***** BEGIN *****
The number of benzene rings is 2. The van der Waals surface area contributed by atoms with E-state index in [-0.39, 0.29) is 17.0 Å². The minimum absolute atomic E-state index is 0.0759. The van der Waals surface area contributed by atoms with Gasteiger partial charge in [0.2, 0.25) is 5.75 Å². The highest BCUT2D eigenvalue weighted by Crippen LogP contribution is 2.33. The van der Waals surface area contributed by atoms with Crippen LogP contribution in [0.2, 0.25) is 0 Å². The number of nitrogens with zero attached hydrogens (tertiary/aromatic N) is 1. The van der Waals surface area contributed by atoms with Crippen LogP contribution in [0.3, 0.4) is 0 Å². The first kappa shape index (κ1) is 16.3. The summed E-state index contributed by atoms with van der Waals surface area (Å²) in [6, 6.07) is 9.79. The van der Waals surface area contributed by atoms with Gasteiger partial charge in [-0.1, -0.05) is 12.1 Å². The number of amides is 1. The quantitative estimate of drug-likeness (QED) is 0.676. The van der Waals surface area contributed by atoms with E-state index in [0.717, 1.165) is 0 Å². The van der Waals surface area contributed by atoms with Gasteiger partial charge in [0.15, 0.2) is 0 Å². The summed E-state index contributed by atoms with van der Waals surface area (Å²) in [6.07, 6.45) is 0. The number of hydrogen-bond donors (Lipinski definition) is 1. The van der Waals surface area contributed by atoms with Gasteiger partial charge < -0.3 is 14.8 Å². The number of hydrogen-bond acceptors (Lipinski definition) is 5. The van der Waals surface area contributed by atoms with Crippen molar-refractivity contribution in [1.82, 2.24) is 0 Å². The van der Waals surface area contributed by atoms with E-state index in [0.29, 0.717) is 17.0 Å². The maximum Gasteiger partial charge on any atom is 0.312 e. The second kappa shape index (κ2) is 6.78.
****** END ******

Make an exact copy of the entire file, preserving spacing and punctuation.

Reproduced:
The number of benzene rings is 2. The van der Waals surface area contributed by atoms with E-state index in [-0.39, 0.29) is 17.0 Å². The minimum absolute atomic E-state index is 0.0759. The van der Waals surface area contributed by atoms with Gasteiger partial charge in [0.2, 0.25) is 5.75 Å². The highest BCUT2D eigenvalue weighted by Crippen LogP contribution is 2.33. The van der Waals surface area contributed by atoms with Crippen LogP contribution in [0.2, 0.25) is 0 Å². The number of nitrogens with zero attached hydrogens (tertiary/aromatic N) is 1. The van der Waals surface area contributed by atoms with Crippen LogP contribution in [0.3, 0.4) is 0 Å². The first kappa shape index (κ1) is 16.3. The summed E-state index contributed by atoms with van der Waals surface area (Å²) in [6, 6.07) is 9.79. The van der Waals surface area contributed by atoms with Gasteiger partial charge in [-0.1, -0.05) is 12.1 Å². The number of amides is 1. The quantitative estimate of drug-likeness (QED) is 0.676. The van der Waals surface area contributed by atoms with E-state index in [0.717, 1.165) is 0 Å². The van der Waals surface area contributed by atoms with Gasteiger partial charge in [0.15, 0.2) is 0 Å². The summed E-state index contributed by atoms with van der Waals surface area (Å²) in [6.07, 6.45) is 0. The number of hydrogen-bond donors (Lipinski definition) is 1. The van der Waals surface area contributed by atoms with Gasteiger partial charge < -0.3 is 14.8 Å². The number of hydrogen-bond acceptors (Lipinski definition) is 5. The van der Waals surface area contributed by atoms with Crippen molar-refractivity contribution in [1.82, 2.24) is 0 Å². The van der Waals surface area contributed by atoms with E-state index in [0.29, 0.717) is 17.0 Å². The maximum Gasteiger partial charge on any atom is 0.312 e. The second kappa shape index (κ2) is 6.78.